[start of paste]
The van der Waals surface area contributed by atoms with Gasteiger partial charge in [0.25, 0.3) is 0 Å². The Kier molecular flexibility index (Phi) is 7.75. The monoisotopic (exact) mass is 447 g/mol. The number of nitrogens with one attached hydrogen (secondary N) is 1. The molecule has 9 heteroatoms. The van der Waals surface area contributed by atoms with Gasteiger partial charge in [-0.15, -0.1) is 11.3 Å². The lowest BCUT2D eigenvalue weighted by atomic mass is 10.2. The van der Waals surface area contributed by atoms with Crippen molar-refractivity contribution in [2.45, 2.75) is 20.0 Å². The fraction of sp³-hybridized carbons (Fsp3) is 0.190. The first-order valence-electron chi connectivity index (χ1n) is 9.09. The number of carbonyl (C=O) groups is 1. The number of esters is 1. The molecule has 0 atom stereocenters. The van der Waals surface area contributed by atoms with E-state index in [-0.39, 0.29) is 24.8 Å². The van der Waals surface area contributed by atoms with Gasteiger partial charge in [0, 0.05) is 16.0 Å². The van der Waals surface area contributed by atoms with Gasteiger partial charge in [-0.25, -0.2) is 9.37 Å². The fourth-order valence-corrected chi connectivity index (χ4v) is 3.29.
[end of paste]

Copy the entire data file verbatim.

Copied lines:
The van der Waals surface area contributed by atoms with Gasteiger partial charge in [0.25, 0.3) is 0 Å². The Kier molecular flexibility index (Phi) is 7.75. The monoisotopic (exact) mass is 447 g/mol. The number of nitrogens with one attached hydrogen (secondary N) is 1. The molecule has 9 heteroatoms. The van der Waals surface area contributed by atoms with Gasteiger partial charge in [-0.15, -0.1) is 11.3 Å². The lowest BCUT2D eigenvalue weighted by atomic mass is 10.2. The van der Waals surface area contributed by atoms with Crippen molar-refractivity contribution in [2.45, 2.75) is 20.0 Å². The fraction of sp³-hybridized carbons (Fsp3) is 0.190. The first-order valence-electron chi connectivity index (χ1n) is 9.09. The number of carbonyl (C=O) groups is 1. The number of esters is 1. The molecule has 0 atom stereocenters. The van der Waals surface area contributed by atoms with E-state index in [-0.39, 0.29) is 24.8 Å². The van der Waals surface area contributed by atoms with Gasteiger partial charge in [0, 0.05) is 16.0 Å². The van der Waals surface area contributed by atoms with Gasteiger partial charge in [-0.25, -0.2) is 9.37 Å². The fourth-order valence-corrected chi connectivity index (χ4v) is 3.29.